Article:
MRI

The only clinic in the area with the trifecta of MRI machines, means patients will receive the imaging specific to their specific requirements. Three different MRI rooms with night and weekend hours allows for scheduling flexibility and fast results.

Magnetic Resonance Imaging (MRI) uses radiowaves and a strong magnetic field rather than xrays to produce detailed images of body tissues and organs. The magnetic field “excites” and then “relaxes” protons in the body, emitting radio signals. The radio signals are processed by a computer to form an image.

 

3T High-Definition MRI

AMI is the only outpatient center in Lincoln equipped with the most advanced MRI that provides highly detailed images, faster. The large bore design is made for patient comfort and is ideal for and larger patients.

1.5T Standard MRI

The most common of MRI machines is used the most often and has many benefits. There is more signal than the 1T open MRI providing a faster and better image. Less signal than the 3T MRI means less noise and heat than the stronger machine.

1T High-field Open MRI

The only high-field Open MRI in Lincoln, allows for three times the amount of patient space than cylindrical MRIs. The open design perfect for claustrophobic and bariatric patients.

What to Expect

The magnetic field used in MRI will pull on certain metal objects and so it is important that you notify your doctor of any that may be implanted into your body. Clothing should be free of metal. Watches and hearing aids must be removed. You may also be asked to remove hairpins, jewelry, removable dental work, glasses, body piercings or any other metal in the region of the body being scanned. Scrubs are provided to change into with private dressing rooms and secured lockers for valuables.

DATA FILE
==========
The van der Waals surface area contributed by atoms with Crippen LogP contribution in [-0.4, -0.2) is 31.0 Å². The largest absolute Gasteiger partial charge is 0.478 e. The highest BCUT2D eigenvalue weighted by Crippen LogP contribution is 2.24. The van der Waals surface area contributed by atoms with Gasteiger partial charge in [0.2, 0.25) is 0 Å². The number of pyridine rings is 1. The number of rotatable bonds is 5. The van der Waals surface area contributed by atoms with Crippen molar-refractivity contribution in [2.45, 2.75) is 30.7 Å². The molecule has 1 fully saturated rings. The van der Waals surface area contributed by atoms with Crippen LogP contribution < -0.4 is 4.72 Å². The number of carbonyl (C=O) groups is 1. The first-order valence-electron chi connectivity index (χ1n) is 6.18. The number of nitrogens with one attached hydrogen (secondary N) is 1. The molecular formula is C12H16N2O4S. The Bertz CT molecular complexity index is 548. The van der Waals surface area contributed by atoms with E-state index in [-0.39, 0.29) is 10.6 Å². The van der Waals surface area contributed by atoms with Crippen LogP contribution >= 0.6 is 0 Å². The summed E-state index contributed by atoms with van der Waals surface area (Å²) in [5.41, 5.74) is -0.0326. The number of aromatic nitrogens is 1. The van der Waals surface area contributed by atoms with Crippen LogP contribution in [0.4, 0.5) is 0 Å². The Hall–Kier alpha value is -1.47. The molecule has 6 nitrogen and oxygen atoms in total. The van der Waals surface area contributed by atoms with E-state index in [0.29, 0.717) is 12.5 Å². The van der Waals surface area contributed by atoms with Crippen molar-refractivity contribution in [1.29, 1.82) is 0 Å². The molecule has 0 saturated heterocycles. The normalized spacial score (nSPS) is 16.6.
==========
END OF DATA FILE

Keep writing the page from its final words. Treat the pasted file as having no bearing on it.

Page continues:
The technologist will ask whether you have a pacemaker, brain aneurysm clips, artificial limbs, or any metal screws or plates. A patient with a pacemaker cannot have an MRI. In most cases, metal used in orthopedic surgery pose no risk during an MRI. You will also be asked if you have ever had a bullet or shrapnel in your body or ever worked with metal. If there is a possibility of metal shrapnel in the eyes, you will be asked to do an Xray prior to the MRI.

Some scans require the patient to receive an injection of gadolinium, a contrast medium, which makes the images easier to read. If this is the case, it will be discussed with you before the procedure. This contrast medium has a lower risk of allergic reaction or kidney damage compared to other mediums commonly used for CT scans. The amount of the contrast injected is determined by the patient’s weight.

A MRI tech will help you onto a table. The table will then slide you into the MRI machine. Normally patients are alone in the room, but you can talk to the staff at any time through an intercom. A call button is also provided if at any time you feel very claustrophobic or unwell. Occasionally family members are approved to be in the room during the scan, especially with young children.